Infection of Wrasse... Cirrhilabrus study  - 10/02/08 hi WetWebMedia crew <Nigel> Hi, Recently I had some problem with my wrasse, 2 Male Lineatus and 1 Male Rhomboid. <... you have no females of either Cirrhilabrus species?> 1st Lineatus (A) was introduced 1 month ago from Shop ABC. After 2weeks, i acquire another Lineatus(B) from Shop XYZ. Both fishes came from different shipment. 1 week later i got myself a rhomboid from another different shop. on the 18th Sept, Lineatus (B) show signs of illness. It looks a bit plump (normal size) and get blown away by current created by the Tunzes easily. Obviously it was looking weak but still trying to feed. 19th of Sept, it was swimming in circle, trying hard to get itself upright. but was turning upside down most of the time. After 3 days of leaving it in the Betta box <...> in the sump, it died. 2 days later.. Lineatus (A) shows signs of illness too, same problem as lineatus (B) and behaviour totally identical. Died on the 2nd day, found it on the Tunze wavemaker. coincidently, another 2 days later, male rhomboid was showing signs of weakness and wasn't swimming in the open. but came out to feed hungrily when it was feeding time. (night) the next day, it was swimming in circle as per 2 of the ex-lineatus and hours later.. it was upside down. currently Male rhomboid is in a separate tank. wasn't able to feed but when i introduce food into the tank, it got a bit more lively. Fish is in this state for more then 5days. Non of the fishes i have gone through Quarantine process. Additional info; parameters were all intact Temperature is about 80 ph 8.2 I have left with a Female rhomboid, Female and Male Hawaiian Flame Wrasse in my tank. 1) Can the fish still be save? <Perhaps> 2) what infection is going around in my tank? <Not likely such...> 3) is it contagious? 4) what kind of medication can i save the fish? <... none> Thank You Nigel <... need a bunch more information re your system, what was actually offered as food, the history of the set ups... to render something sensible as a resp.. And you should read: http://wetwebmedia.com/marine/fishes/wrasses/cirrhilabrus/index.htm and the linked files above, en toto... Velvet Wrasses have some definite "shortcomings" in terms of their needs, relative hardiness, acclimation... You don't appear to have an awareness of such. Bob Fenner>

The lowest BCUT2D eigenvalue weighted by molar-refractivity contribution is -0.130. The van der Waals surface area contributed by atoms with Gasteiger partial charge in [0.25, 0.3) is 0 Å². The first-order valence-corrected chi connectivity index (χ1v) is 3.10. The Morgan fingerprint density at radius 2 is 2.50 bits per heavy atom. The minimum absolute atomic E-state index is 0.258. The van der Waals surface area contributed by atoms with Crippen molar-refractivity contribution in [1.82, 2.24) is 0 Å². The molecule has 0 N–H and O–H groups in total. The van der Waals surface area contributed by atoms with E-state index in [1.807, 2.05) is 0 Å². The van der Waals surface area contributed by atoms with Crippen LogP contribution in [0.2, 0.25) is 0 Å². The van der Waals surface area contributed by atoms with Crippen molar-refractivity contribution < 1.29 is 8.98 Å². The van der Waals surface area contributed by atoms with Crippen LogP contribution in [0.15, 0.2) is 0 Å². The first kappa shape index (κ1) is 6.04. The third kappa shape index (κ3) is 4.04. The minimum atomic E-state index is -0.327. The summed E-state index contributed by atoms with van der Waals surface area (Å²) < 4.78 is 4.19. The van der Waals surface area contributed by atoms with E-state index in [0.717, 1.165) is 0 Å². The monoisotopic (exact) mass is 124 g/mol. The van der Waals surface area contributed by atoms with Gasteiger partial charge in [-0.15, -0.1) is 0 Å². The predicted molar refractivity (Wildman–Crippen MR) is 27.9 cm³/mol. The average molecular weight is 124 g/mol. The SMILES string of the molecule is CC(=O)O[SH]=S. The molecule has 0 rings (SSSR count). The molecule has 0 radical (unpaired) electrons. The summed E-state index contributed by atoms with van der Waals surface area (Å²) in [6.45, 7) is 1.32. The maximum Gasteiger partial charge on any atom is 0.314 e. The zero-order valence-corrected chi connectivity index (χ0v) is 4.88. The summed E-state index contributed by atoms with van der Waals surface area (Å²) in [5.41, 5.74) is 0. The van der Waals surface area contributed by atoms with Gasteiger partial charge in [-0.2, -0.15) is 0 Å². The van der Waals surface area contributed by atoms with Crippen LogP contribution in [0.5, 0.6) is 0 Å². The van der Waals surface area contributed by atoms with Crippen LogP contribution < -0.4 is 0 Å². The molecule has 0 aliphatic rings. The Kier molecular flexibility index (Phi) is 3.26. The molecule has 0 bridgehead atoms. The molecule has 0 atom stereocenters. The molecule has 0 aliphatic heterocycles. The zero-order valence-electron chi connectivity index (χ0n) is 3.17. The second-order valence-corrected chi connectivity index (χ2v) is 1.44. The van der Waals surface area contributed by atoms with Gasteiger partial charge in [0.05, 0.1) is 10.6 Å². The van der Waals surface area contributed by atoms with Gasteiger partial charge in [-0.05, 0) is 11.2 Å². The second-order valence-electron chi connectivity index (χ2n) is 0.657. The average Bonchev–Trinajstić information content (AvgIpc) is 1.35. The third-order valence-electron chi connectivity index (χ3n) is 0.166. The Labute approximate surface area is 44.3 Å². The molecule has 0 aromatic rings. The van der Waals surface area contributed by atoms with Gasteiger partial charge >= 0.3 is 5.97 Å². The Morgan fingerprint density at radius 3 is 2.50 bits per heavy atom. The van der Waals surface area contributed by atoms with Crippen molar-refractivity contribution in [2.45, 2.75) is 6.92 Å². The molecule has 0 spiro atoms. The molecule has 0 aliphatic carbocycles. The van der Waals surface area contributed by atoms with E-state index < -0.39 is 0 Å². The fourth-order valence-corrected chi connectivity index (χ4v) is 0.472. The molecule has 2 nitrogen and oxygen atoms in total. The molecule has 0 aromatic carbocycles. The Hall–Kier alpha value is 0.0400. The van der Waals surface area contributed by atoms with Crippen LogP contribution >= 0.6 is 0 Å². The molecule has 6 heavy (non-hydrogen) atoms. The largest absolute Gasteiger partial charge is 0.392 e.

(Bob?) Vila Fairy Wrasse   1/7/06 Good evening. <Mornin'> First I would like to thank you for all of the wonderful information you have on your web site.  I am a saltwater store owner and have recommended your site highly to people looking for answers to questions and information.  I always STRONGLY recommend our customers do a lot of research prior to doing any purchasing of saltwater animals BEFORE they purchase anything from any body. <Great!> I now find myself lost.  I have done what I have taught my customers NOT to do. I have brought in a pair (male and female) Vila Fairy Wrasses.  They are from the waters of Vanuatu, and they are just beautiful.  But I can not find any information on this fish as to their requirements.  Tank size, food they require, reef safe, etc.  I can't even find a decent picture anywhere. <A newer species...> Could you please assist me with this, as I just put them in our 500 gallon show tank.  I have never seen these before and would love to be able to give them a good home. <I know nothing re this species care... Would treat it as other Cirrhilabrus...> Thank you in advance for any help you can give me.  I have searched Google, MSN, WetWebMedia, and I can not find any information on this fish. <Me neither. I do hope/trust your pair are eating... not getting thin. Bob Fenner> Lisa